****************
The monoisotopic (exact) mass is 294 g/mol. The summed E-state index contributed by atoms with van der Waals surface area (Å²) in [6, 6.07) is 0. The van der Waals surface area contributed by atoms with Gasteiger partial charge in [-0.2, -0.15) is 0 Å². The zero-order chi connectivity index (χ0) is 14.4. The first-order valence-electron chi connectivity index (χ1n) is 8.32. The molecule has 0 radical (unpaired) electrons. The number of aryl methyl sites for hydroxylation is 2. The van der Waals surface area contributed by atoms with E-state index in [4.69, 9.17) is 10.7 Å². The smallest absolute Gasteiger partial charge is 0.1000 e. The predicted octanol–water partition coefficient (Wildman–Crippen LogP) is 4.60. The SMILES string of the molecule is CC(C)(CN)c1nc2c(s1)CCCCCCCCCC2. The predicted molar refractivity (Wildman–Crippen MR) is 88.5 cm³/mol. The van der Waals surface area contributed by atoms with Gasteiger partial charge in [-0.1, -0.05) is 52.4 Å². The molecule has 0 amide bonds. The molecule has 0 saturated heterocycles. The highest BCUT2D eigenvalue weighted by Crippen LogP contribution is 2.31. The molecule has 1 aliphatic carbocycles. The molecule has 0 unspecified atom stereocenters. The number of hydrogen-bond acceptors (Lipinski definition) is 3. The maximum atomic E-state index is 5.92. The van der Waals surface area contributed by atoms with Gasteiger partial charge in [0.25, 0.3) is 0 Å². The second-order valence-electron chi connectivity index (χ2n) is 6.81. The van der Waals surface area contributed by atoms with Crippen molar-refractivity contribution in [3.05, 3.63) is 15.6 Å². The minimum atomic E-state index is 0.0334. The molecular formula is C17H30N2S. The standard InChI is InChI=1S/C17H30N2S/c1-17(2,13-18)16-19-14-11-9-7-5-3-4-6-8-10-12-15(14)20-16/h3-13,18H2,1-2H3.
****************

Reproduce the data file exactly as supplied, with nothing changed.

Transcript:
The monoisotopic (exact) mass is 294 g/mol. The summed E-state index contributed by atoms with van der Waals surface area (Å²) in [6, 6.07) is 0. The van der Waals surface area contributed by atoms with Gasteiger partial charge in [-0.2, -0.15) is 0 Å². The zero-order chi connectivity index (χ0) is 14.4. The first-order valence-electron chi connectivity index (χ1n) is 8.32. The molecule has 0 radical (unpaired) electrons. The number of aryl methyl sites for hydroxylation is 2. The van der Waals surface area contributed by atoms with E-state index in [4.69, 9.17) is 10.7 Å². The smallest absolute Gasteiger partial charge is 0.1000 e. The predicted octanol–water partition coefficient (Wildman–Crippen LogP) is 4.60. The SMILES string of the molecule is CC(C)(CN)c1nc2c(s1)CCCCCCCCCC2. The predicted molar refractivity (Wildman–Crippen MR) is 88.5 cm³/mol. The van der Waals surface area contributed by atoms with Gasteiger partial charge in [-0.1, -0.05) is 52.4 Å². The molecule has 0 amide bonds. The molecule has 0 saturated heterocycles. The highest BCUT2D eigenvalue weighted by Crippen LogP contribution is 2.31. The molecule has 1 aliphatic carbocycles. The molecule has 0 unspecified atom stereocenters. The number of hydrogen-bond acceptors (Lipinski definition) is 3. The maximum atomic E-state index is 5.92. The van der Waals surface area contributed by atoms with Gasteiger partial charge in [0.25, 0.3) is 0 Å². The second-order valence-electron chi connectivity index (χ2n) is 6.81. The van der Waals surface area contributed by atoms with Crippen molar-refractivity contribution in [3.05, 3.63) is 15.6 Å². The minimum atomic E-state index is 0.0334. The molecular formula is C17H30N2S. The standard InChI is InChI=1S/C17H30N2S/c1-17(2,13-18)16-19-14-11-9-7-5-3-4-6-8-10-12-15(14)20-16/h3-13,18H2,1-2H3.